I spent a little quiet time thinking about all of this after work today and trying to sort out what it is I am dreading so often lately and what is going on when I start feeling that pit in my stomach. I realized that each of these situations are challenging me to prove that I have grown and learned that I am enough, just as I am. So what if I can’t live up to the unknown expectations of my boss? Do her expectations even matter in the grand scheme of life? What is more important to me is living up to my own expectations. I have to live with myself everyday, not my boss. The same is true of the situations lately with challenging customers. The resolution I have offered has not been enough to meet their expectations and I have let that mean that I am not enough.

How quickly I reverted to being a victim in challenging circumstances! How easily I went right back to that miserable place of feeling unworthy of simply being me. Yet, how quickly I have been able to get to the root of this feeling of dread too! And that means I can get right back to being responsible for my own choices. I chose to interview for the job I have and to accept it when it was offered to me – even though I had heard plenty of horror stories about my boss and the way she treats others. I chose to accept the responsibility of dealing with challenging customers as part of my job duties, with no guarantee that every situation would end on a positive note. I chose to let these situations temporarily define me as not enough.

Today I choose to toss out that definition – AGAIN – and do what I know is the next right thing instead of trying to please everyone around me. I choose to measure my worth by how well I am meeting my own expectations and by remembering who I am in God’s eyes. Today I choose to be true to myself and know that doing so in my job will involve some struggles with my boss because I choose not to be like her. From my experience with her, I choose to learn how I never want to treat other people. I also choose to look at her with compassion and curiosity. I wonder what she has experienced in her life that has caused her to find power in belittling other people? I can imagine that being in her skin and portraying that image to others may leave her feeling rather lonely and I can empathize with that because I have often felt uncomfortable in my own skin and kept a wall between me and other people and the result was a deep feeling of loneliness. One big lesson I have learned from this woman already is how I never want to treat other people.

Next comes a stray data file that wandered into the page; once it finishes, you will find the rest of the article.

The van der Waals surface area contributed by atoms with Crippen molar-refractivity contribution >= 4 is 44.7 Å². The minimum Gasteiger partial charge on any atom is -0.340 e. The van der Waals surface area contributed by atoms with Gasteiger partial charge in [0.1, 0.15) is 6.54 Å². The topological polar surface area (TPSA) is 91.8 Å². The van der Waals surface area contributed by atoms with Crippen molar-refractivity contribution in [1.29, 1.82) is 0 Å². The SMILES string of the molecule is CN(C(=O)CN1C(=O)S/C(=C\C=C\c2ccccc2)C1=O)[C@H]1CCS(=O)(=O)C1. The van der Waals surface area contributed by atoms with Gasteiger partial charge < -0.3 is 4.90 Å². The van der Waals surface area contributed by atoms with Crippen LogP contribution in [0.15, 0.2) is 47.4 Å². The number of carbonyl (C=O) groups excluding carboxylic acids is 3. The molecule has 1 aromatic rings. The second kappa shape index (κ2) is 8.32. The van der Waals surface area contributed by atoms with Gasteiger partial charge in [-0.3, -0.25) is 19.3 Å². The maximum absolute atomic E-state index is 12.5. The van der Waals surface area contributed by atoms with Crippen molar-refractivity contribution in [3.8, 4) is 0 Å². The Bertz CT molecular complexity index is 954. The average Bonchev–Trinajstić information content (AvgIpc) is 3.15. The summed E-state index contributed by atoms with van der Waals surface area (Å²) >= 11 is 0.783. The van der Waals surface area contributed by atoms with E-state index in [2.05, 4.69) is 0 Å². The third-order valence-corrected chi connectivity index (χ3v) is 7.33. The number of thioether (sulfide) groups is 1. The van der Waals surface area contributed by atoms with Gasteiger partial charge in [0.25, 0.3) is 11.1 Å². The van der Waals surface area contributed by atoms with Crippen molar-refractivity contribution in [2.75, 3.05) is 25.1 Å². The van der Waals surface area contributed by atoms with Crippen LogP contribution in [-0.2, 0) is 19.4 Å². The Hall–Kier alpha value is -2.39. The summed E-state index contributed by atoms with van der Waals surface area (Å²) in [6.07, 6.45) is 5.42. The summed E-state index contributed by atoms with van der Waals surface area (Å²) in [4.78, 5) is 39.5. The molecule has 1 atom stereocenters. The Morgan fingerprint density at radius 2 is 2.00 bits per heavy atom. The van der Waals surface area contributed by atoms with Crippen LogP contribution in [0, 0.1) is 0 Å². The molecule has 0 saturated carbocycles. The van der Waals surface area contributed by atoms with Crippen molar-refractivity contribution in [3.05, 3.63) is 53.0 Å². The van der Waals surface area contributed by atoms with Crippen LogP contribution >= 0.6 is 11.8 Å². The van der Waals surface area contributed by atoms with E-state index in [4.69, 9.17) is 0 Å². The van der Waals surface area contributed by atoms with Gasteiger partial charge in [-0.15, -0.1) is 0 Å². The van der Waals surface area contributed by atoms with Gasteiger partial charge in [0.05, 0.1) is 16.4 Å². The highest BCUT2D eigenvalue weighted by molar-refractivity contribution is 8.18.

I have a choice in every challenging situation. I can choose to let it drag me down or I can choose to explore each situation for any truths I can apply and move on. I still tend to choose the first option out of lifelong habit, but I also choose to not stay there for long and that is improvement. My bounce back time is shorter and that amazes me. I sometimes think about getting to a place where I am unaffected by the negativity of others and don’t need to bounce back from the effects of negative situations. I’m not sure if that is realistic, or if that would mean I am disconnected from my emotions. I certainly don’t want that. I spent too much of my life running and hiding from my emotions and not knowing how to even identify them and I certainly don’t want to go back to living that way.

Now that I know I was moving in the wrong direction and reacting in old, familiar ways, I can do an about-face and get on with my journey in a new direction – sometimes hesitantly, sometimes with a spring in my step, and always with the knowledge that the choice is mine.

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A Matter of Perspective